Hand-in-Hand for Health: How Governments and the Private Sector Can Come Together

By Belinda Ngongo,
Senior technical advisor for global health, Medtronic Foundation ; Samantha Rick,
Deputy director, Frontline Health Workers Coalition
October 31, 2019
Last year in Ghana, Anthony Opoku-Acheampon felt dizzy and had a headache. His son and wife drove him to C&J Hospital for help. But instead of examining him, a nurse turned the 70-year-old man away, saying there wasn’t an available bed.
The family visited six more hospitals and heard the same refrain—there were no beds. Opoku-Acheampon died in his son’s car outside LEKMA Hospital, causing an outcry around the country over “no bed syndrome.”
Opoku-Acheampon’s death spurred a government investigation into space allotment at public hospitals that found that hospitals didn’t lack space—the bed management systems were being mismanaged, resulting in out-of-date information for health workers.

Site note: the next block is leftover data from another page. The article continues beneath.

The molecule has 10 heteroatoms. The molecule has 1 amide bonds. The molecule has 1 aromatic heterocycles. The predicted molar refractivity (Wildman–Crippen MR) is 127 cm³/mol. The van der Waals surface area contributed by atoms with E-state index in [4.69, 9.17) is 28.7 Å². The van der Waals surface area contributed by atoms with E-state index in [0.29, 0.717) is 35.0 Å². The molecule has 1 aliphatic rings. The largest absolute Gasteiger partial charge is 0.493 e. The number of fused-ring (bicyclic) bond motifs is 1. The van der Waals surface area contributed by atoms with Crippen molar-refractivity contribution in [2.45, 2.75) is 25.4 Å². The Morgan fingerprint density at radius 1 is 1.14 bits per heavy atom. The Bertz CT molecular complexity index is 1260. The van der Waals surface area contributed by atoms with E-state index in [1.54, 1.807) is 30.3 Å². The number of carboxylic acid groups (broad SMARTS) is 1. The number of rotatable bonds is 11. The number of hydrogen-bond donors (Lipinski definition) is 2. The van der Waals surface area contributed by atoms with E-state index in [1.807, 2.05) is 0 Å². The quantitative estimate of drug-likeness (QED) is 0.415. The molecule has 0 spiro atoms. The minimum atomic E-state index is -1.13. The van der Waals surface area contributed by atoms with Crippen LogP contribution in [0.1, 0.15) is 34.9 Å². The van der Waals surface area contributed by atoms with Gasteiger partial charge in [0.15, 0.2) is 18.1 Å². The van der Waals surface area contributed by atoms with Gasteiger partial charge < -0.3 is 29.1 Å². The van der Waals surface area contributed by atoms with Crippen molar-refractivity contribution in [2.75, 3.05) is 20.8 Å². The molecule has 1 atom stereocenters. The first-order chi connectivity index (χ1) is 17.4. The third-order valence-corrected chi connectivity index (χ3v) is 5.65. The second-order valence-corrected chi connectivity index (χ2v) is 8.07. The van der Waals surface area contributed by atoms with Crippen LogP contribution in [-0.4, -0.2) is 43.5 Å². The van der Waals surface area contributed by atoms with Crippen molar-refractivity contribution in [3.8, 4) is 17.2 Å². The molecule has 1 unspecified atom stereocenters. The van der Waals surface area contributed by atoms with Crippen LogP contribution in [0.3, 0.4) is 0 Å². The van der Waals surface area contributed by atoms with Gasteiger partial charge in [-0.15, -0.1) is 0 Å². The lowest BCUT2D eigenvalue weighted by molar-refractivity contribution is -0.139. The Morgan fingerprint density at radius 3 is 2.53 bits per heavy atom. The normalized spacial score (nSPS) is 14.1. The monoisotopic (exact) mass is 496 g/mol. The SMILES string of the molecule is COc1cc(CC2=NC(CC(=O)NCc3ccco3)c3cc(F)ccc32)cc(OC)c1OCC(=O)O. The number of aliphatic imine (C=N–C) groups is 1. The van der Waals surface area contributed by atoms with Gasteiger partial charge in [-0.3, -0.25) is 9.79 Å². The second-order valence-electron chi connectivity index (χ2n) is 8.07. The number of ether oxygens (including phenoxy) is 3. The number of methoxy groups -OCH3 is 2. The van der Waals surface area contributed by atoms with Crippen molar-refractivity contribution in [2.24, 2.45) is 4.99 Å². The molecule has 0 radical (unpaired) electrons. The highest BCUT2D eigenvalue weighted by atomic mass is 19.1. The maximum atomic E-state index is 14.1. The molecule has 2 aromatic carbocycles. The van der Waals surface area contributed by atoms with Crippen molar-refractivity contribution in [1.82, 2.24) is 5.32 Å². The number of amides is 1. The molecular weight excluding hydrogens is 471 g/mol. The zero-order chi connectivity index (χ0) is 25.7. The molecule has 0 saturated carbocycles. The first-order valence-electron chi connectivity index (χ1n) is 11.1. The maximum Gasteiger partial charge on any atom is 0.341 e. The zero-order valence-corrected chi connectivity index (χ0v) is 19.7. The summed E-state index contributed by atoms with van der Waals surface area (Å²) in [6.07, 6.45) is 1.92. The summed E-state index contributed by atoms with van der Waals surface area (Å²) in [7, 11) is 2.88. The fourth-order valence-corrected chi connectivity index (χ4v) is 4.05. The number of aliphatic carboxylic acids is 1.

The Ghanaian Minister of Health decided the country needed external expertise to help patients navigate the health system and access the high-quality services they needed. He was interested in a private-public partnership.
Barriers to collaboration
This was one story we heard this month at the Africa Health Business Symposium in Addis Ababa, Ethiopia.
IntraHealth International and the Medtronic Foundation hosted a session for government representatives and private-sector stakeholders from across the continent to discuss how we can strengthen community health by focusing on the frontline health workforce and program collaboration.